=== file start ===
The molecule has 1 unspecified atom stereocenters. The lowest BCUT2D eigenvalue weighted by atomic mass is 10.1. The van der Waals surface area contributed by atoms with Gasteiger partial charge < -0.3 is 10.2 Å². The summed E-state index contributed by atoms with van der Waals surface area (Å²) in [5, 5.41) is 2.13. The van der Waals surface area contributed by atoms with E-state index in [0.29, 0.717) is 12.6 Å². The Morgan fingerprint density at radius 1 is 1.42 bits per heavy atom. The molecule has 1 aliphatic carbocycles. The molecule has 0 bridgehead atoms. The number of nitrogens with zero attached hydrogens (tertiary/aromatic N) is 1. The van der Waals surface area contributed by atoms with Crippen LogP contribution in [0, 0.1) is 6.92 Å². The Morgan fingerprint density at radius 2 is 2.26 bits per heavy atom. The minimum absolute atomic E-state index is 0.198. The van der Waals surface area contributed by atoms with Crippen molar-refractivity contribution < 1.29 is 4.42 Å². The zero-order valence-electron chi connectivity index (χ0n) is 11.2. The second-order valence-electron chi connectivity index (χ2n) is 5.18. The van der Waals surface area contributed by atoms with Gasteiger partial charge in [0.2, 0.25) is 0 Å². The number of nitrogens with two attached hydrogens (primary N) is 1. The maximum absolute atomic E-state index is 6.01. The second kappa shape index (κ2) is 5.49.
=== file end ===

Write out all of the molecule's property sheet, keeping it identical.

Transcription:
The molecule has 1 unspecified atom stereocenters. The lowest BCUT2D eigenvalue weighted by atomic mass is 10.1. The van der Waals surface area contributed by atoms with Gasteiger partial charge < -0.3 is 10.2 Å². The summed E-state index contributed by atoms with van der Waals surface area (Å²) in [5, 5.41) is 2.13. The van der Waals surface area contributed by atoms with E-state index in [0.29, 0.717) is 12.6 Å². The Morgan fingerprint density at radius 1 is 1.42 bits per heavy atom. The molecule has 1 aliphatic carbocycles. The molecule has 0 bridgehead atoms. The number of nitrogens with zero attached hydrogens (tertiary/aromatic N) is 1. The van der Waals surface area contributed by atoms with Crippen LogP contribution in [0, 0.1) is 6.92 Å². The Morgan fingerprint density at radius 2 is 2.26 bits per heavy atom. The minimum absolute atomic E-state index is 0.198. The van der Waals surface area contributed by atoms with Crippen molar-refractivity contribution < 1.29 is 4.42 Å². The zero-order valence-electron chi connectivity index (χ0n) is 11.2. The second-order valence-electron chi connectivity index (χ2n) is 5.18. The van der Waals surface area contributed by atoms with Gasteiger partial charge in [0.2, 0.25) is 0 Å². The number of nitrogens with two attached hydrogens (primary N) is 1. The maximum absolute atomic E-state index is 6.01. The second kappa shape index (κ2) is 5.49.